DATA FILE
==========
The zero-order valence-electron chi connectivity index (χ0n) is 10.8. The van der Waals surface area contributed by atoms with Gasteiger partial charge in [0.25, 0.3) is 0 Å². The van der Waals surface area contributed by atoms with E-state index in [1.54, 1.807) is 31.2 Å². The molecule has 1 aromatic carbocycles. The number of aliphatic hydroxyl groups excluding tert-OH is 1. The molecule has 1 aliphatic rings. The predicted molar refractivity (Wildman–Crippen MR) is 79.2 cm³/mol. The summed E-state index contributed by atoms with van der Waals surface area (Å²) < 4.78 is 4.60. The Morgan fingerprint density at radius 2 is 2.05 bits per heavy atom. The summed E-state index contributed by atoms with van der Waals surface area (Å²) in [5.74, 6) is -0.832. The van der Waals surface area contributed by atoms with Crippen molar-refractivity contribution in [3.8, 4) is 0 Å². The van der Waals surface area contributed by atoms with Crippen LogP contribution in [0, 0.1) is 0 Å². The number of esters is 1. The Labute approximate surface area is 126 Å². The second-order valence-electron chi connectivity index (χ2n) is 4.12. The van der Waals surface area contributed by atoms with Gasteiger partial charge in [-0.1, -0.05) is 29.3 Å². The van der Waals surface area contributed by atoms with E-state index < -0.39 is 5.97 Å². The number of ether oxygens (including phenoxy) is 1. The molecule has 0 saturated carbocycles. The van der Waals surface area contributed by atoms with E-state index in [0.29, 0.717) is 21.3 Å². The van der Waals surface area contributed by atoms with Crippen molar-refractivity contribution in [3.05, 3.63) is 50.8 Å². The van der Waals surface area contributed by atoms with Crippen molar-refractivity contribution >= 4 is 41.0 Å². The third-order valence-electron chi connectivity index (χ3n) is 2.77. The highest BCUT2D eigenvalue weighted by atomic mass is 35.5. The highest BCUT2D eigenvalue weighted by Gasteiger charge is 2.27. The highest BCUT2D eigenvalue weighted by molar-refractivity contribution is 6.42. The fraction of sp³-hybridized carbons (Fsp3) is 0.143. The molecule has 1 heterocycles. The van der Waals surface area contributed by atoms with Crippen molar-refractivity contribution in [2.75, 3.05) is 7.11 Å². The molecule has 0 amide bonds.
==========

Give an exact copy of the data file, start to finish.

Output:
The zero-order valence-electron chi connectivity index (χ0n) is 10.8. The van der Waals surface area contributed by atoms with Gasteiger partial charge in [0.25, 0.3) is 0 Å². The van der Waals surface area contributed by atoms with E-state index in [1.54, 1.807) is 31.2 Å². The molecule has 1 aromatic carbocycles. The number of aliphatic hydroxyl groups excluding tert-OH is 1. The molecule has 1 aliphatic rings. The predicted molar refractivity (Wildman–Crippen MR) is 79.2 cm³/mol. The summed E-state index contributed by atoms with van der Waals surface area (Å²) < 4.78 is 4.60. The Morgan fingerprint density at radius 2 is 2.05 bits per heavy atom. The summed E-state index contributed by atoms with van der Waals surface area (Å²) in [5.74, 6) is -0.832. The van der Waals surface area contributed by atoms with Crippen molar-refractivity contribution in [3.8, 4) is 0 Å². The van der Waals surface area contributed by atoms with Crippen LogP contribution in [0, 0.1) is 0 Å². The number of esters is 1. The Labute approximate surface area is 126 Å². The second-order valence-electron chi connectivity index (χ2n) is 4.12. The van der Waals surface area contributed by atoms with Gasteiger partial charge in [-0.1, -0.05) is 29.3 Å². The van der Waals surface area contributed by atoms with E-state index < -0.39 is 5.97 Å². The number of ether oxygens (including phenoxy) is 1. The molecule has 0 saturated carbocycles. The van der Waals surface area contributed by atoms with E-state index in [0.29, 0.717) is 21.3 Å². The van der Waals surface area contributed by atoms with Crippen molar-refractivity contribution in [3.05, 3.63) is 50.8 Å². The van der Waals surface area contributed by atoms with Crippen molar-refractivity contribution >= 4 is 41.0 Å². The third-order valence-electron chi connectivity index (χ3n) is 2.77. The highest BCUT2D eigenvalue weighted by atomic mass is 35.5. The highest BCUT2D eigenvalue weighted by Gasteiger charge is 2.27. The highest BCUT2D eigenvalue weighted by molar-refractivity contribution is 6.42. The fraction of sp³-hybridized carbons (Fsp3) is 0.143. The molecule has 1 heterocycles. The van der Waals surface area contributed by atoms with Crippen molar-refractivity contribution in [2.75, 3.05) is 7.11 Å². The molecule has 0 amide bonds.